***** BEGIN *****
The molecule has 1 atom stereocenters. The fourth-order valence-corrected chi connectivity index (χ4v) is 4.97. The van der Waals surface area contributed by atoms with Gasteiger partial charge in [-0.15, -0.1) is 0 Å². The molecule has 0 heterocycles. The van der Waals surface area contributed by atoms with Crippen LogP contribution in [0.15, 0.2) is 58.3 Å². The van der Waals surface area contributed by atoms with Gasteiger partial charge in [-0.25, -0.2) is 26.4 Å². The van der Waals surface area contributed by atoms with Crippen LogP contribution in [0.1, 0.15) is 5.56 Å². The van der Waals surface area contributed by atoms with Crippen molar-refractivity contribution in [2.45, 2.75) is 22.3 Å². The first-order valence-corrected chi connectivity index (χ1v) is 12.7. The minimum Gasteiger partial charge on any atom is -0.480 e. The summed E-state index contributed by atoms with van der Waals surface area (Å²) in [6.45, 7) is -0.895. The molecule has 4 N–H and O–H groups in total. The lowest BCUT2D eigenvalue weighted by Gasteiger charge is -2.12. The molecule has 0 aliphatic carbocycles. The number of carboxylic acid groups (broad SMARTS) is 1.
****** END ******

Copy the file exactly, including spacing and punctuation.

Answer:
The molecule has 1 atom stereocenters. The fourth-order valence-corrected chi connectivity index (χ4v) is 4.97. The van der Waals surface area contributed by atoms with Gasteiger partial charge in [-0.15, -0.1) is 0 Å². The molecule has 0 heterocycles. The van der Waals surface area contributed by atoms with Crippen LogP contribution in [0.15, 0.2) is 58.3 Å². The van der Waals surface area contributed by atoms with Gasteiger partial charge in [-0.25, -0.2) is 26.4 Å². The van der Waals surface area contributed by atoms with Crippen LogP contribution in [0.1, 0.15) is 5.56 Å². The van der Waals surface area contributed by atoms with Crippen molar-refractivity contribution in [2.45, 2.75) is 22.3 Å². The first-order valence-corrected chi connectivity index (χ1v) is 12.7. The minimum Gasteiger partial charge on any atom is -0.480 e. The summed E-state index contributed by atoms with van der Waals surface area (Å²) in [6.45, 7) is -0.895. The molecule has 4 N–H and O–H groups in total. The lowest BCUT2D eigenvalue weighted by Gasteiger charge is -2.12. The molecule has 0 aliphatic carbocycles. The number of carboxylic acid groups (broad SMARTS) is 1.